This is the first post in our Beginner’s Guide to Heating Bills.
Heating bills vary greatly depending on house size, climate, insulation, fuel choice and fuel prices. But it is easy enough to find some averages.
In the graph above we have five typical winter fuel bills, converted to US dollars at average exchange rates over the last winter. These costs may include a little energy used for hot water or cooking, but they are mostly about heat.
Winter Fuel Bills Compared
In the winter of 2012/13 the average American home using natural gas spent $598 on fuel over the heating period.
British homes using natural gas spent £607 ($956) over the same period, while German homes using gas spent €770 ($994).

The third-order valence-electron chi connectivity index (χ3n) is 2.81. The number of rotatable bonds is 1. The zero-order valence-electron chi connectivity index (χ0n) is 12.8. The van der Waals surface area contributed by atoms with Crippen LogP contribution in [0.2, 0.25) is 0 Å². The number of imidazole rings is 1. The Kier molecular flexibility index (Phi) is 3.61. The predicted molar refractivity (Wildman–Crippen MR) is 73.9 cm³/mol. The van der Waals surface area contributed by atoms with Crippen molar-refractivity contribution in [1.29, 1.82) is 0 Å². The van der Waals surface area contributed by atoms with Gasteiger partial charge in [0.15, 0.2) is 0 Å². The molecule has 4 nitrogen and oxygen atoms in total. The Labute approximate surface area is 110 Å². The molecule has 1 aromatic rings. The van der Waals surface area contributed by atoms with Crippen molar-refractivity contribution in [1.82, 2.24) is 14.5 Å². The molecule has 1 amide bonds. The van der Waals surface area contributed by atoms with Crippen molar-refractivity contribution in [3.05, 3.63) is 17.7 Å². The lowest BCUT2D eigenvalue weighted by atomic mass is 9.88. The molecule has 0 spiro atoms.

The American homes actually used more, because they have big houses, but the bill works out lower because they also have very cheap natural gas prices.
US homes using oil (mostly in the North East) have huge heating bills, both because they use a lot of energy and because fuel oil is expensive, as we will see later in this series.
What exactly do we pay for?
Before moving on to fun stuff, like energy use and heat costs, it is worth understanding why we have heating bills.
Although I pay my heating bill each year to keep my home comfortable, the thing that really costs me is heat loss. If my home was perfectly insulated there would be no heating bill. In fact my body heat and appliances would gradually bake the place.
Natural gas, electricity, oil and wood are used to replace heat that is lost via convection (through surfaces) and ventilation (air leakage). That’s what I pay for.
Next in this series we look at heating fuel use.